That's right, every good thing...
I used to wonder about this. Still do. Though now it's more akin to childlike awe as opposed to undisciplined unknowing. When my parents divorced, there would come brief flashes of memory from my childhood that would brighten my mood and in turn expand my outlook for the future. Looking back with what I know now, I can see that it was God reminding me of instances where we had interacted without my conscious awareness.
Most of my childhood was spent simply living. I know this sounds obvious. What I mean is, I hadn't yet developed a sense of circumspection or outside observation—nor did I have any reason to when you think about it. But as I got older and was forced to reconcile my aspirations with the self-evident way of the world, and especially with the circumstances surrounding the nigh complete dissolution of my family (all that I'd known), I slowly began to see, and in turn, seek out any vestige of interaction with God that could not only substantiate my existence but explain the general concept of misery as it applied specifically to me. Does this make sense? I hope so because I'm about to introduce another topic that might further confuse things. Please. Read on.
In psychology, there is a concept called a "gestalt". Simply defined, it refers to a thought process or thought pattern that is not only greater than the sum of its parts—the individual thoughts therein—but also different than what any individual thought taken from the whole might point to when looked at by itself. Not necessarily a simple topic to define, but then again, neither are the mind nor the memory. Try to wrap your mind around this. God will help you.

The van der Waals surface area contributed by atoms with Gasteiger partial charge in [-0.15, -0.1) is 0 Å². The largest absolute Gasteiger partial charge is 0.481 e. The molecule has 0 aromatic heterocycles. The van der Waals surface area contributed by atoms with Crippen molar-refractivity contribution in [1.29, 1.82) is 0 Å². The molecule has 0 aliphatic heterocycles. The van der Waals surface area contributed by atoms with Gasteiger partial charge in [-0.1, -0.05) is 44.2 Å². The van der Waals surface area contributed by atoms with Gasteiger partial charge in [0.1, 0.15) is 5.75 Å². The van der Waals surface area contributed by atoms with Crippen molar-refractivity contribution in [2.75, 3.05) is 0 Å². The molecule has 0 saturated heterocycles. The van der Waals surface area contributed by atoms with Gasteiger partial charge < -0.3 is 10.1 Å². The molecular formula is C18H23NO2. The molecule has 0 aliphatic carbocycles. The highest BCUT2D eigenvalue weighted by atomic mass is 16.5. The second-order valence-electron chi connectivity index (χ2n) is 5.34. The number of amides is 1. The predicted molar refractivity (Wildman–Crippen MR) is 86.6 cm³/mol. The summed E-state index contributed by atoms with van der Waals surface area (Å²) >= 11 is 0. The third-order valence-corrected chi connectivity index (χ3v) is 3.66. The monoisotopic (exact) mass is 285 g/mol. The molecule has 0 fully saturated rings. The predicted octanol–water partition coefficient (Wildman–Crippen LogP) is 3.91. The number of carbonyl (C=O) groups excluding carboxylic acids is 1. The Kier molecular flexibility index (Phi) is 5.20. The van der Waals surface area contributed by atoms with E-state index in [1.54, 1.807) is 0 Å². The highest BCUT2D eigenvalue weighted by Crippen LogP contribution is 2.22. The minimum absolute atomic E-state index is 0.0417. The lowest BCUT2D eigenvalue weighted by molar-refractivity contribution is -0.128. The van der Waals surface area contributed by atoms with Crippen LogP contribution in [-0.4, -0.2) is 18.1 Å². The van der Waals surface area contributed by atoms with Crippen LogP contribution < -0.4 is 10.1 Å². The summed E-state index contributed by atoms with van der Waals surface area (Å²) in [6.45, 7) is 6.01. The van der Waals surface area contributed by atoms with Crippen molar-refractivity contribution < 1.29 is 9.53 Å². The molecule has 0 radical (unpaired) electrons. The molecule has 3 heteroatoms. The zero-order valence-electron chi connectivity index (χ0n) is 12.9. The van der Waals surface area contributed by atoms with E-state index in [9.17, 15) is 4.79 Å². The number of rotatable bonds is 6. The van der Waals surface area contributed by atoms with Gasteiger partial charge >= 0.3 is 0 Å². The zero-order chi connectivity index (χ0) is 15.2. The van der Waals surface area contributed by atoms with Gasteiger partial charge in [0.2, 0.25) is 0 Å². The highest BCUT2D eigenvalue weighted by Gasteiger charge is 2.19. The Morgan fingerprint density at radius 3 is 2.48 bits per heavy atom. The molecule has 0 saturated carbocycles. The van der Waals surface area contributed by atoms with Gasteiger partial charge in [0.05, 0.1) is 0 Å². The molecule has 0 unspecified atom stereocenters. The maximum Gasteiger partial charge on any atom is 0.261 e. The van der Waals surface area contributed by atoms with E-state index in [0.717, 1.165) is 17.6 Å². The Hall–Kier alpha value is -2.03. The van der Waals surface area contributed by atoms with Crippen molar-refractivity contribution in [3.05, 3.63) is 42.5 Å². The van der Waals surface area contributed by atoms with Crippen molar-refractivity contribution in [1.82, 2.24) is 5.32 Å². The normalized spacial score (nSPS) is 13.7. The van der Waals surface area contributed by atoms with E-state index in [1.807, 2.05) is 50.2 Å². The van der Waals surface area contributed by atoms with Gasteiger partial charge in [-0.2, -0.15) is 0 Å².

Here's an example from the top of my head: say you had an encounter with someone as a child. Your hairdresser. The person who scooped your ice cream one afternoon. Maybe it was someone you met while walking through the park with a parent. Or maybe the memory doesn't involve a person, but stands out for the brightness of the atmosphere in which you found yourself at the time. Now put yourself there in an observer's position with what you know of the world now. Does anything seem out of the ordinary? It was one of the seven days of the week. Before or after lunch. You were hungry (or not). Any of several ordinary events you've encountered hundreds, thousands of times, since. Yet the memory stands out—like a ray of sunlight through fog—with beauty and wonder and something altogether unnatural. I would wager to say it's the very presence of God. This gestalt brought to you by your Creator. And this is why I see these memories with childlike awe today. They got me through the hardest downtime of my life.
James (1:17) says that "every good and perfect gift comes from above, from the Father of lights." That's what these are: gifts. Gateways through which God entered and touched us and left a paper trail to follow back to Him.
The little letter from Paul to Philemon makes an amazing declaration: verse six says "That the communication of your faith might become effectual (powerful) by the acknowledging of every good thing which is in you in Christ Jesus." What Paul was saying here is that as we seek out and find the instances of interaction that God had with us, our faith will grow up and we in turn will grow into who God already sees us as.